Hope you’re writing week is off to a great start.
Me…I’m in a show hole.
You know, that darkness that you fall into when you finish a great show and you know that nothing, not even reruns of Quantum Leap, will fix it.
But, the darkness does allow you time for contemplation as you mindlessly flip through Netflix offerings. Why, oh why, did I love that show so much.
So, I confess, the show I am missing today is Hell on Wheels. I know, I know, it has some historical issues, and before you judge me on the violence, I watched it with the hubs, who loves cowboy shows. And this is about as cowboy as you get.
But I watched it for the lead, Cullen Bohannon.
If you haven’t seen it, I’m not going to give anything away, but I will say that it’s not for the fainthearted. It’s a rough-edged western about the building of the transcontinental railroad. I’m pretty sure not a lot of it is factual, but who knows.
Let’s skip to the important part—Cullen Bohannon. Aside from being darkly handsome, I loved the deeply layered character who came to the page, with all his issues, his unshakable honor (although one might have a conversation about what his definition of honor is) and his determination to build the railroad. Most of all, I love how the writers took Cullen from a stereotyped, angry former confederate soldier with a jaded, broken heart, bent on revenge to a man who won the hearts of his workers, found compassion and finally followed his healing heart to the woman he loves.
It took five seasons. And I can imagine that the writers started with a prototype, not unlike we do when we start building The Story Equation. They began with an adjective and a noun. Angry Former Confederate Soldier. Angry—why? Because he’d lost his wife and child to Yankee bandits. The Former Confederate Soldier description brings in all sorts of external images—stoic, a southern accent, a sense of upper-crust breeding (he was a plantation owner) reflected in his clothing (he always wears a vest with a pocket watch). Still, he’s a renegade with long hair, a beard and a quick draw.
When you’re building a character, start with an adjective and a noun. The adjective helps you understand your character’s state of mind as he walks onto the page, and helps you discover the inner journey. The Noun gives you his externals.
But that’s just the beginning. As you write your story, the goal is for the reader to discover your hero’s essence. Who is he on the inside?
As Cullen moves the railroad west, he has a few love interests, and each of them get a glimpse of the essence of Cullen Bohannon. One sees the wounds he suffered, as well as the gentleman in him. Another sees the fierce protector as well as the wanna-be family man. The last sees his good heart, that he really does want to do what’s right. In fact, she tells him, “I see you.”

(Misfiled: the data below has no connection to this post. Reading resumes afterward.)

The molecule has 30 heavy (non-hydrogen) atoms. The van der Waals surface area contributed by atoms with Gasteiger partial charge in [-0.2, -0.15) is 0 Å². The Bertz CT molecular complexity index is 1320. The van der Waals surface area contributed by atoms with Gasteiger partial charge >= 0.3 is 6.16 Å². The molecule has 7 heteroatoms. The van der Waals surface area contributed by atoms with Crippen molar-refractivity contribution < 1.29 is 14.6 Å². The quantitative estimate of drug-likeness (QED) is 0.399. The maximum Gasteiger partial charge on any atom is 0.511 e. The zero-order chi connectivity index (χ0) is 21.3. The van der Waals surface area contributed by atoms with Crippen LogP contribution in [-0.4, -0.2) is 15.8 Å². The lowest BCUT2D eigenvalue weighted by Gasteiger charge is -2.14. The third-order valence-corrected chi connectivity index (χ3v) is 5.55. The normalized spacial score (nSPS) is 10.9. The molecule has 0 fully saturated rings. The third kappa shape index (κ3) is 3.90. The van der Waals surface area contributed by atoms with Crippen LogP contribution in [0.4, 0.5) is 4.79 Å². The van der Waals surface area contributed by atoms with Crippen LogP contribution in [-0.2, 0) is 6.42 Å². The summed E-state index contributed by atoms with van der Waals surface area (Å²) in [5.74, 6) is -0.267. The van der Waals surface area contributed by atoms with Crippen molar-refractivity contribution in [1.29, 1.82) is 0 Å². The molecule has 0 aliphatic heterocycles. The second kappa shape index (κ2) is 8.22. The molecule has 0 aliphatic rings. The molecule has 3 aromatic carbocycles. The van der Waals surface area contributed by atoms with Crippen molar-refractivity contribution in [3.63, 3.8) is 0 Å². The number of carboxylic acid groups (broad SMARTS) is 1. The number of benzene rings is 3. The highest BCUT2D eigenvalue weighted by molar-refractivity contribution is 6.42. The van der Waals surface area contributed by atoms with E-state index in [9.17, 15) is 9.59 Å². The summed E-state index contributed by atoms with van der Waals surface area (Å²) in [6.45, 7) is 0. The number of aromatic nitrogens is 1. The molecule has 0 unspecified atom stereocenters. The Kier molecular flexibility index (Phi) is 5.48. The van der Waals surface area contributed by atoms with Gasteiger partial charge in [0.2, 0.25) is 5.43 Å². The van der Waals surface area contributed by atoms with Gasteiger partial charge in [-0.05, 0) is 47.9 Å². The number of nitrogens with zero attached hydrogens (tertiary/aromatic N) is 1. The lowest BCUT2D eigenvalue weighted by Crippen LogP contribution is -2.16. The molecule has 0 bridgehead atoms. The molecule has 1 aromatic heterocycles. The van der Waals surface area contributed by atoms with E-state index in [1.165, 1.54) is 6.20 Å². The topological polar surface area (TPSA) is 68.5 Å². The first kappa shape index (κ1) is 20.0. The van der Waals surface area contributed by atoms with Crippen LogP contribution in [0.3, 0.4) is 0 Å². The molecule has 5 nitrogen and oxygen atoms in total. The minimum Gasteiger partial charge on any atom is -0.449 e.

At his heart, Cullen is a hero, a man deeply affected by his times, but someone who is willing to sacrifice anything to do (what he considers) is the right thing.
Your job, as an author, is to bring the essence of your character to the surface. To reveal him, through his actions and choices. To help the reader “see” your character.
One way I do this is to ask: Can my character do something at the end, that he can’t at the beginning? And, if so, why? (and can my reader see the why, that motivation?)
Telling a great story about an epic event like building a transcontinental railroad is only as good as the characters who embody your story. Start them out with an external identity…but slowly reveal their essence, and I promise you, readers will fall in love.
Now, anybody have any good shows they’d like to suggest?
Your story matters! Go, Write Something Brilliant!
P.S. If you are in a “career” hole and don’t know what to do next, may I suggest checking out the Author Mastermind Summit? It’s a 2-day, online event (you can register for the recordings if you think you’re going to miss) that coaches you on writing, platform development and effective marketing (even time-saving techniques) from 7 Masterminds who I know and trust. There are some pretty fantastic give-aways and I know this online summit will be an amazing boost to your career. Check it out, and if you have any questions, shoot me an email! firstname.lastname@example.org.
P.P.S If you are interested in The Story Equation, how to build a layered story by asking one essential question, check out the book on Amazon, or our full classes at Novel.Academy